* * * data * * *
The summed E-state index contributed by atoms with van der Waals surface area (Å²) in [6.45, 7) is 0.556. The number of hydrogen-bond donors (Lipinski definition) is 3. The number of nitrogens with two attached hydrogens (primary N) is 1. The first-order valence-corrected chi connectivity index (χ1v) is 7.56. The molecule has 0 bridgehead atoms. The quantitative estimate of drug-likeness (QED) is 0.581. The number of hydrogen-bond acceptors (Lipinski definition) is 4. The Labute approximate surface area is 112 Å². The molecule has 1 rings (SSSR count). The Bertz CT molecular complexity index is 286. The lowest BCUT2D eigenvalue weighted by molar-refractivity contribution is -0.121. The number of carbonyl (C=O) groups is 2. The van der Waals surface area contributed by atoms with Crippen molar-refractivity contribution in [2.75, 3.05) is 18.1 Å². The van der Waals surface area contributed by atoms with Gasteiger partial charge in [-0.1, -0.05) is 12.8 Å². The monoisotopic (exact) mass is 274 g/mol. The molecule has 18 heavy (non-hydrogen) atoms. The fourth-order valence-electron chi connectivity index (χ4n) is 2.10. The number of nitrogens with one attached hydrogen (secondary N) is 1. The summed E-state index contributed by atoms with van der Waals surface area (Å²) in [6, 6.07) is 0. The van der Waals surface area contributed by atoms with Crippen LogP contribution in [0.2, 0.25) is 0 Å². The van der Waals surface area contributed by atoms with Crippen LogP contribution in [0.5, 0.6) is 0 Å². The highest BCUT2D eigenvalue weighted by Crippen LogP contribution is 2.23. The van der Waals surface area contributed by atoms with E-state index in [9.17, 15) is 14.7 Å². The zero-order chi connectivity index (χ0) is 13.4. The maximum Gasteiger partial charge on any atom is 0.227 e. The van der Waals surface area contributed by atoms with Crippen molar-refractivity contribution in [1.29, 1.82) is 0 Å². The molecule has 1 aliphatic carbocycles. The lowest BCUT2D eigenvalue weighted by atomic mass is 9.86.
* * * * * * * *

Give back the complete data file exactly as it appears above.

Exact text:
The summed E-state index contributed by atoms with van der Waals surface area (Å²) in [6.45, 7) is 0.556. The number of hydrogen-bond donors (Lipinski definition) is 3. The number of nitrogens with two attached hydrogens (primary N) is 1. The first-order valence-corrected chi connectivity index (χ1v) is 7.56. The molecule has 0 bridgehead atoms. The quantitative estimate of drug-likeness (QED) is 0.581. The number of hydrogen-bond acceptors (Lipinski definition) is 4. The Labute approximate surface area is 112 Å². The molecule has 1 rings (SSSR count). The Bertz CT molecular complexity index is 286. The lowest BCUT2D eigenvalue weighted by molar-refractivity contribution is -0.121. The number of carbonyl (C=O) groups is 2. The van der Waals surface area contributed by atoms with Crippen molar-refractivity contribution in [2.75, 3.05) is 18.1 Å². The van der Waals surface area contributed by atoms with Gasteiger partial charge in [-0.1, -0.05) is 12.8 Å². The monoisotopic (exact) mass is 274 g/mol. The molecule has 18 heavy (non-hydrogen) atoms. The fourth-order valence-electron chi connectivity index (χ4n) is 2.10. The number of nitrogens with one attached hydrogen (secondary N) is 1. The summed E-state index contributed by atoms with van der Waals surface area (Å²) in [6, 6.07) is 0. The van der Waals surface area contributed by atoms with Crippen LogP contribution in [0.2, 0.25) is 0 Å². The van der Waals surface area contributed by atoms with Crippen LogP contribution in [0.5, 0.6) is 0 Å². The highest BCUT2D eigenvalue weighted by Crippen LogP contribution is 2.23. The van der Waals surface area contributed by atoms with E-state index in [9.17, 15) is 14.7 Å². The zero-order chi connectivity index (χ0) is 13.4. The maximum Gasteiger partial charge on any atom is 0.227 e. The van der Waals surface area contributed by atoms with Crippen molar-refractivity contribution in [1.29, 1.82) is 0 Å². The molecule has 1 aliphatic carbocycles. The lowest BCUT2D eigenvalue weighted by atomic mass is 9.86.